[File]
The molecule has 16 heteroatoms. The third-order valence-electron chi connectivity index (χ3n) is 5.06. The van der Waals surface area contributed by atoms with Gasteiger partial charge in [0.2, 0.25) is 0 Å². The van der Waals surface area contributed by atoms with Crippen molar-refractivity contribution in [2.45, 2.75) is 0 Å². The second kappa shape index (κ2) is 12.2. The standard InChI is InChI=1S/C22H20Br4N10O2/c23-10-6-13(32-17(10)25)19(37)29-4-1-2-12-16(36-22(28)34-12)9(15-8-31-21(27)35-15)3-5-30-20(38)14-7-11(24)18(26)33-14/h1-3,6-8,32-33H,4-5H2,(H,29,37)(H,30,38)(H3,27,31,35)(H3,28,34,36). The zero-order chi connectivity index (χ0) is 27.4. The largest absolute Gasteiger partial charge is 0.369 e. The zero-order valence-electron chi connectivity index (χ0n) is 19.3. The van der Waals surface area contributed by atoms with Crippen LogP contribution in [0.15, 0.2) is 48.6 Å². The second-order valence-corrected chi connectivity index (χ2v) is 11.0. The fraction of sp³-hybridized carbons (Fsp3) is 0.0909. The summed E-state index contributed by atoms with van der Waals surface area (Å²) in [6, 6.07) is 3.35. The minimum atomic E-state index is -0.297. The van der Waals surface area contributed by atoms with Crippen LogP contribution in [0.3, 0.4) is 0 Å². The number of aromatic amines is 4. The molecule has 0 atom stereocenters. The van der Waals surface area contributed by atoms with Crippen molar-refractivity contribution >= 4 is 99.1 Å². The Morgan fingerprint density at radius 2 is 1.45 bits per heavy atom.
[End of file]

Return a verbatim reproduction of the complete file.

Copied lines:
The molecule has 16 heteroatoms. The third-order valence-electron chi connectivity index (χ3n) is 5.06. The van der Waals surface area contributed by atoms with Gasteiger partial charge in [0.2, 0.25) is 0 Å². The van der Waals surface area contributed by atoms with Crippen molar-refractivity contribution in [2.45, 2.75) is 0 Å². The second kappa shape index (κ2) is 12.2. The standard InChI is InChI=1S/C22H20Br4N10O2/c23-10-6-13(32-17(10)25)19(37)29-4-1-2-12-16(36-22(28)34-12)9(15-8-31-21(27)35-15)3-5-30-20(38)14-7-11(24)18(26)33-14/h1-3,6-8,32-33H,4-5H2,(H,29,37)(H,30,38)(H3,27,31,35)(H3,28,34,36). The zero-order chi connectivity index (χ0) is 27.4. The largest absolute Gasteiger partial charge is 0.369 e. The zero-order valence-electron chi connectivity index (χ0n) is 19.3. The van der Waals surface area contributed by atoms with Crippen LogP contribution in [0.15, 0.2) is 48.6 Å². The second-order valence-corrected chi connectivity index (χ2v) is 11.0. The fraction of sp³-hybridized carbons (Fsp3) is 0.0909. The summed E-state index contributed by atoms with van der Waals surface area (Å²) in [6, 6.07) is 3.35. The minimum atomic E-state index is -0.297. The van der Waals surface area contributed by atoms with Crippen LogP contribution in [0.3, 0.4) is 0 Å². The number of aromatic amines is 4. The molecule has 0 atom stereocenters. The van der Waals surface area contributed by atoms with Crippen molar-refractivity contribution >= 4 is 99.1 Å². The Morgan fingerprint density at radius 2 is 1.45 bits per heavy atom.